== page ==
parishioners. It will open in January.

To make sure kids can stay in school beyond the eighth grade is one of the most important things people can do for the future of Salvadorans, believes Perez.

Beset by civil war during the 80’s and early 90’s between right wing military and leftist guerillas, the entire country still lacks many basic necessities, including enough schools. If kids have no high schools to go to, they quickly become part of the large gang culture, Perez explained. St. Bonaventure’s assistance is an effort to “make a change in a country that needs help. And this starts with education, to give young people the opportunity to excel.”

El Salvador suffers from many other social ills as well as the lack of educational facilities, said Perez.

Soyapango is an example of a community neighborhood experiencing all of the stresses of deprivation, he said. “Every day is a struggle for them. While they are clothed and have places to sleep, they don’t have such basic comforts as hot water because it’s too costly.”

To make matters worse, the water supply, which comes from the ground, is polluted. At least two days a week, the local municipality shuts it down. In order to cope, many people have holding tanks to save water when they can get it.

“It just tore out hearts out to see these things,” said Perez. “El Salvador is one of the poorest countries on this continent.” He wonders why the U.S. government isn’t helping to alleviate the poverty there “instead of spending billions on other countries that don’t want us to be there.”

Sister Roberta Carson, another Soyapango visitor, has similar observations about the people’s struggles with poverty. But there is little rugged individualism among them, she said. They care for one another.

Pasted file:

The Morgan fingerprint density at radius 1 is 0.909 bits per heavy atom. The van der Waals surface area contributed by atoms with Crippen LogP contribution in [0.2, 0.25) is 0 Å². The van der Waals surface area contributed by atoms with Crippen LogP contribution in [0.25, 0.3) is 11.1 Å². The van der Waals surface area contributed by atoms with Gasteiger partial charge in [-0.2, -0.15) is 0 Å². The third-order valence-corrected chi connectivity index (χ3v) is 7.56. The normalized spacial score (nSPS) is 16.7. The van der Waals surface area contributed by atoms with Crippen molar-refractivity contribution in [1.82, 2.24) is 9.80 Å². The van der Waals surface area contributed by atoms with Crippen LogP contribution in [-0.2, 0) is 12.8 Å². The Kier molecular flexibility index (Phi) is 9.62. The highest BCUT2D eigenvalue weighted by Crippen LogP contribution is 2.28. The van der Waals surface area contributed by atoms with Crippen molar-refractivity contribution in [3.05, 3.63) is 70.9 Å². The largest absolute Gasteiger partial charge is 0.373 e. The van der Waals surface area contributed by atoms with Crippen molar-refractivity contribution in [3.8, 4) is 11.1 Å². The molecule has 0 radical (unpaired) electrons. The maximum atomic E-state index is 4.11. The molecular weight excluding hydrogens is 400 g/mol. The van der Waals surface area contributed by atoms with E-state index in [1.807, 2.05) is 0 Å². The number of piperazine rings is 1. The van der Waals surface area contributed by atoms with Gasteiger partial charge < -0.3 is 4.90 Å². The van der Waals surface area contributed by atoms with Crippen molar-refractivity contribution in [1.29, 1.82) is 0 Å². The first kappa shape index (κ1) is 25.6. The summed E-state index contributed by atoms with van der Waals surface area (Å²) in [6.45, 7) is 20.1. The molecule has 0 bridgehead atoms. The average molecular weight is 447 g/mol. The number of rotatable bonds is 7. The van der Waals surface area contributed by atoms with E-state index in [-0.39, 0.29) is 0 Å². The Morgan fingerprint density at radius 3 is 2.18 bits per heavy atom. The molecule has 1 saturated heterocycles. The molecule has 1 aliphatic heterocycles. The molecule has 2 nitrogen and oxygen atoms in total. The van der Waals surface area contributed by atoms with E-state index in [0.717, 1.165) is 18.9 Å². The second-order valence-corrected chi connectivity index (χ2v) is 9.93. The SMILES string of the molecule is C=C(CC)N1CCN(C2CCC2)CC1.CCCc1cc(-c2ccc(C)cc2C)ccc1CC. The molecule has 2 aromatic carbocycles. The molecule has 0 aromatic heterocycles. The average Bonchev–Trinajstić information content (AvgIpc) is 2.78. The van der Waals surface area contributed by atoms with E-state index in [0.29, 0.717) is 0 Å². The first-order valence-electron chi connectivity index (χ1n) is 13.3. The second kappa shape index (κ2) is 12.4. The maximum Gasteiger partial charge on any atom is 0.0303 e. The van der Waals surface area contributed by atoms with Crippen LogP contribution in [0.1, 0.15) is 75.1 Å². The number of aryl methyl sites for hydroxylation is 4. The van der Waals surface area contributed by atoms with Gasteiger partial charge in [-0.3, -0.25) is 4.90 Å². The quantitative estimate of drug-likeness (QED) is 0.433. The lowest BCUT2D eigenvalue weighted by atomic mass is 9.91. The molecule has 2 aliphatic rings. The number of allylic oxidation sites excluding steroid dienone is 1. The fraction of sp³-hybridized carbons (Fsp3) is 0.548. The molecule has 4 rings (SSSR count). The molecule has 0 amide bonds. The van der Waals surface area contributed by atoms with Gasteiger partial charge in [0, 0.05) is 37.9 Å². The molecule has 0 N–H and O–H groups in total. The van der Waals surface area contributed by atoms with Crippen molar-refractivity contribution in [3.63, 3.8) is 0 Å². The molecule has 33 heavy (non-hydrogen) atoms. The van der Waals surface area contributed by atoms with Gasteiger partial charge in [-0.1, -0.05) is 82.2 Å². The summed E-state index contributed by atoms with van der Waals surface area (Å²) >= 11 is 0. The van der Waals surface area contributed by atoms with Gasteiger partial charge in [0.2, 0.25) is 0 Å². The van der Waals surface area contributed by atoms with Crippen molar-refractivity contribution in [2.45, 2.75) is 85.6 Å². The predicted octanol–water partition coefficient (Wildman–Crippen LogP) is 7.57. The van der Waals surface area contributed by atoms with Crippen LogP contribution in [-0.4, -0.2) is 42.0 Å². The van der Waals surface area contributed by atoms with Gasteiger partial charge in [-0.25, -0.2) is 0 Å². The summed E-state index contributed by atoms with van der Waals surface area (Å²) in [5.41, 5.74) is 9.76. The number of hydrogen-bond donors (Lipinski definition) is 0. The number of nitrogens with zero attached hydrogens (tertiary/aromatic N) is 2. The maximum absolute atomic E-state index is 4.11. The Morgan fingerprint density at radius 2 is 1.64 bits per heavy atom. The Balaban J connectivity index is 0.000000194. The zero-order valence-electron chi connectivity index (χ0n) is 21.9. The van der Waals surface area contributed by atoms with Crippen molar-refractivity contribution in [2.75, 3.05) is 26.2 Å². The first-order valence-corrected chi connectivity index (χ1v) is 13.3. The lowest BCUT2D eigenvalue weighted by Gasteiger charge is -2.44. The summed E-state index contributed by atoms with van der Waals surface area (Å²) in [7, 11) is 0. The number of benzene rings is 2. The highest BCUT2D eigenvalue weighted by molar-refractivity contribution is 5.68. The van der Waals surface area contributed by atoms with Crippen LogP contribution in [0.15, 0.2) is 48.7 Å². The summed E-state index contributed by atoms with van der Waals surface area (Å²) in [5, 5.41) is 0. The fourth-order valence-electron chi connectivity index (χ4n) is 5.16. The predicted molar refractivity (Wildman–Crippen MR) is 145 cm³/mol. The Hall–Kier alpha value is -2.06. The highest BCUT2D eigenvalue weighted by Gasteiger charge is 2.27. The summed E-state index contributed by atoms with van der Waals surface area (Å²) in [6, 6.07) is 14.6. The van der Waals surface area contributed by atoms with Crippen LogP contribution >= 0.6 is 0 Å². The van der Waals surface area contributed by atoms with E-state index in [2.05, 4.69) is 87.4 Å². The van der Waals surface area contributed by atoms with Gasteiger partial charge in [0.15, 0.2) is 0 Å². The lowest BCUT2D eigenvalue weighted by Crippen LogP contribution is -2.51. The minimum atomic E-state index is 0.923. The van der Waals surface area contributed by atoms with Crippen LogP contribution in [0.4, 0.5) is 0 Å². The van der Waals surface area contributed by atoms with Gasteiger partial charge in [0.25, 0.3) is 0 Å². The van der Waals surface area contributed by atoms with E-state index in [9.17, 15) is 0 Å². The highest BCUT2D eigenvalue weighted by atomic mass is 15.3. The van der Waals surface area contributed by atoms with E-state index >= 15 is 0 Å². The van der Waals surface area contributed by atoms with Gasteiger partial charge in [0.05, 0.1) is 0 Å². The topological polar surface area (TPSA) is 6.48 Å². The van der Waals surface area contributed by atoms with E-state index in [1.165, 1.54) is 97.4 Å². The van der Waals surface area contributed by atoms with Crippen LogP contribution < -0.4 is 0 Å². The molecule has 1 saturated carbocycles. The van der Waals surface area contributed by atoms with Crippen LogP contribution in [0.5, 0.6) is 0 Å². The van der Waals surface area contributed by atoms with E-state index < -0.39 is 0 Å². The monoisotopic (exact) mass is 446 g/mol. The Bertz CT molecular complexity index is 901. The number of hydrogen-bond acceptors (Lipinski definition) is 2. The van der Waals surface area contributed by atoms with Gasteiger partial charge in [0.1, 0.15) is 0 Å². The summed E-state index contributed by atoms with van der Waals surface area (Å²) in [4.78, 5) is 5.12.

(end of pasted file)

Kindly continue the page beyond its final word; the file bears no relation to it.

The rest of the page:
“One woman on the streets told us that it is expected that everyone takes care of those who are abandoned or mutilated by violence,” she said. “Just to give these people a coin when we pass them by on the streets helps them for the day. Every time that we attended Eucharist a collection was taken up at the churches to help the needs of those in the community.
Everybody put a coin in the basket. It was very humbling seeing the very poor contribute something.”

As families struggle to make do, there is a new mall nearby, similar to Sun Valley Mall in Concord, said Sister Roberta. It is right across the street from many dilapidated homes.

“Most of the people just window shop. They are aware of the contradictions between those who have and those who have not. For most, it seemed that they work hard doing menial tasks to survive and care for each other today.”

Her other impressions: Food preparation is done by hand without any conveniences; nothing is wasted. “Even plastic bags and papers of all kinds were folded and set aside for future use. A little piece of paper is treasured. Again, the experience brought home the wasteful and unconsciousness of our living and caring in the U.S.,” she said.

St. Bonaventure’s other ongoing projects and support for 2006 are:
The Assumption Sisters Orphanage and the Maryknoll St. Mary’s Hospital in Nairobi, Kenya: $3400; St. Cornelius School, Richmond, $4700; Garden Park Apartments in Pleasant Hill, $5,000; Salesian Bosco Street Children’s Center in Bangalore, India, $33,000.

The new high school in Soyapango still needs another $75,000 for 415 desks, computers, and library books. For further information, contact Jaime and Irene Perez at (925) 250-7016, Conchita Guzman at (925)-687-1817, or Sister Roberta Carson at (925) 457-7355.